Инвестиционный центр ФАО

Toward greener growth in water-stressed China


In China, the amount of water available per person in a year stands at around 2,100 cubic metres – which is about 28 percent of the global average.

What’s more, the country’s water resources are unevenly distributed, varying according to climate and geography. Northern China – home to half of the nation’s roughly 1.4 billion people and two-thirds of its farmland – has only one-fifth of the country’s water.

An innovative USD 160 million World Bank-funded project, jointly designed by the FAO Investment Centre, helped strengthen agricultural water management and increase agricultural water productivity in China’s water-scarce northern provinces of Ningxia, Hebei and Shanxi.

The five-year project – winner of the World Bank’s prestigious 2018 East Asia and Pacific Region Vice Presidential Units’ Team Award – contributed to greener agricultural growth and water conservation, topics high on the Government’s agenda.

Better use of water for farming

Three-quarters of China’s agricultural output comes from irrigated agriculture – an important source of food and employment that also uses over 60 percent of the country’s total water resources.

But irrigated agriculture faces big challenges, especially in northern China, due to a combination of declining water and land availability, climate variability and climate change.

That’s why promoting a more sustainable use of water – both saving water and reducing its demand for farming – is essential.

By building or upgrading irrigation and drainage systems, the project helped reduce water withdrawal from the Yellow River for irrigated agriculture in Ningxia Province as well as groundwater overdraft in Hebei Province and groundwater withdrawal in Shanxi Province.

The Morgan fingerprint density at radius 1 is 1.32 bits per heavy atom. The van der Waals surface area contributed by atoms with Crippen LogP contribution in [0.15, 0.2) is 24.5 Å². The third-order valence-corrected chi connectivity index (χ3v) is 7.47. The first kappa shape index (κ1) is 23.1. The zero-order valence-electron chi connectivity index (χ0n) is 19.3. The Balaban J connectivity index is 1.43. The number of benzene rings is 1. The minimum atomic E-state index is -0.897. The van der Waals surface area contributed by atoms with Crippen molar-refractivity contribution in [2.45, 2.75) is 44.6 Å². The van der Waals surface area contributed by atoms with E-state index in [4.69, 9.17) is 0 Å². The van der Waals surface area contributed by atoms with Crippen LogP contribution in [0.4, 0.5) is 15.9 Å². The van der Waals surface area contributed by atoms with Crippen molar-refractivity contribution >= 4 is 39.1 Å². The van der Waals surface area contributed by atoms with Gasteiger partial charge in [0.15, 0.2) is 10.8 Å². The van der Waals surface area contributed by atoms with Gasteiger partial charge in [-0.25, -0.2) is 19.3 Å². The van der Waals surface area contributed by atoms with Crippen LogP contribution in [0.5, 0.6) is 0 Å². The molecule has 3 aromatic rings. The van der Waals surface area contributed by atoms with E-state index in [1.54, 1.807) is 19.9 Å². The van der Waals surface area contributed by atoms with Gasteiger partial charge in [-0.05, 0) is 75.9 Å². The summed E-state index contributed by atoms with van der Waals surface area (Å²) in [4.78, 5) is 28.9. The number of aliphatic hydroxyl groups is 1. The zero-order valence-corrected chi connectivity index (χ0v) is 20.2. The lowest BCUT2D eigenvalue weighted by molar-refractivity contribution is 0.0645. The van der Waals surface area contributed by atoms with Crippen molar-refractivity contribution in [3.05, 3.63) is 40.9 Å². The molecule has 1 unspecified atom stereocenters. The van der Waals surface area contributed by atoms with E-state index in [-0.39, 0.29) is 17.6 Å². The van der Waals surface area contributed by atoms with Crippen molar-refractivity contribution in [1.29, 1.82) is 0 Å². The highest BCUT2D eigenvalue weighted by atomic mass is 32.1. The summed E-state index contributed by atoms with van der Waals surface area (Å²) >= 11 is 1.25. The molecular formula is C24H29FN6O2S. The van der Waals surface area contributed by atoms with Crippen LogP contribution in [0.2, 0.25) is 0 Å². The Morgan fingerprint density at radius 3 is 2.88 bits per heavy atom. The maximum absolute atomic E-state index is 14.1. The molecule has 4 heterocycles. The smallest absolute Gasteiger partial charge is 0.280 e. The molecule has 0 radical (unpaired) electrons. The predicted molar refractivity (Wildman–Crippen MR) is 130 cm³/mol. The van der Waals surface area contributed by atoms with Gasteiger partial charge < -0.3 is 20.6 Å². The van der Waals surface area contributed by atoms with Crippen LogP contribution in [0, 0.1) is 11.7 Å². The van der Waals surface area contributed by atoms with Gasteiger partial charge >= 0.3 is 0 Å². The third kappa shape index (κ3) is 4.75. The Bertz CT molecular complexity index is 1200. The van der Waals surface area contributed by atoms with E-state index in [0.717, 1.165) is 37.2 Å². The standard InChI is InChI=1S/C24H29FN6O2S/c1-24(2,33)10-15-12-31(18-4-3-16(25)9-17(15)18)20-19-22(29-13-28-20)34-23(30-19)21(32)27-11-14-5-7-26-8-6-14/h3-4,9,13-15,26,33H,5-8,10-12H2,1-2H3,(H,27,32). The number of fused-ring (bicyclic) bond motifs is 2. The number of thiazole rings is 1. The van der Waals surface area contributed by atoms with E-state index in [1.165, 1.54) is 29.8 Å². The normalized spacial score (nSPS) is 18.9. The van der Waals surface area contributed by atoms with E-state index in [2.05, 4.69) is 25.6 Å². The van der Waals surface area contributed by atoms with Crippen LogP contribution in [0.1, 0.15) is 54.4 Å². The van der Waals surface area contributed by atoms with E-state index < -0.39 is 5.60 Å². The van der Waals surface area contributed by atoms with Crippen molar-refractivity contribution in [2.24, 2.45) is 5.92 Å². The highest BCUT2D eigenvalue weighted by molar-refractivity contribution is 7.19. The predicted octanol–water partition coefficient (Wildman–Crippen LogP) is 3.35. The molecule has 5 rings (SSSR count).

The project also created or strengthened 290 local water user associations (WUAs), responsible for operating and maintaining the irrigation systems and collecting volume-based water tariffs from their members.

Farming communities received financial and technical support to reduce leakage and non-beneficial evaporation of irrigation water. 

“We combined investments in engineering works and land husbandry, agronomic measures and improved irrigation technology with incentives for farmers to reduce water use or pay more for it,” said Xueming Liu, an FAO senior economist, who, along with Zhijun Chen, an FAO senior irrigation and rural infrastructure engineer, was part of the World Bank Task Team.

“Getting farmers involved at all stages, from planning to maintenance, will go a long way to ensuring the sustainability of the infrastructure and water-saving practices,” he added.

Improved cropping practices

The project encouraged farmers to shift towards less water-intensive and higher-value crops and built greenhouses for fruits and vegetables. It also promoted the use of improved agricultural practices – such as conservation agriculture, balanced fertilizer application and new seed varieties.

Together these efforts have led to increases in farm yields and output values, and also strengthened the communities’ resilience to cope with a changing climate.

Toward long-term water sustainability

The project was in line with China’s long-term plans – including its Three Red Lines Policy of Water Resources Management and its 13th Five-year Plan (2016-2020) – to build a water-efficient and environmentally sound country while ensuring national food security.

Several of the innovative water management approaches introduced by the project have now been adopted in other parts of China, namely volume-based water pricing and participatory water planning.

And these approaches are shaping World Bank-supported projects in other parts of the world, helping to change the way agricultural water is managed and used.  


Photo credits:

Image of leaf: Arron Burden/Unspash.com

Irrigaiton pump: ©WorldbankGroup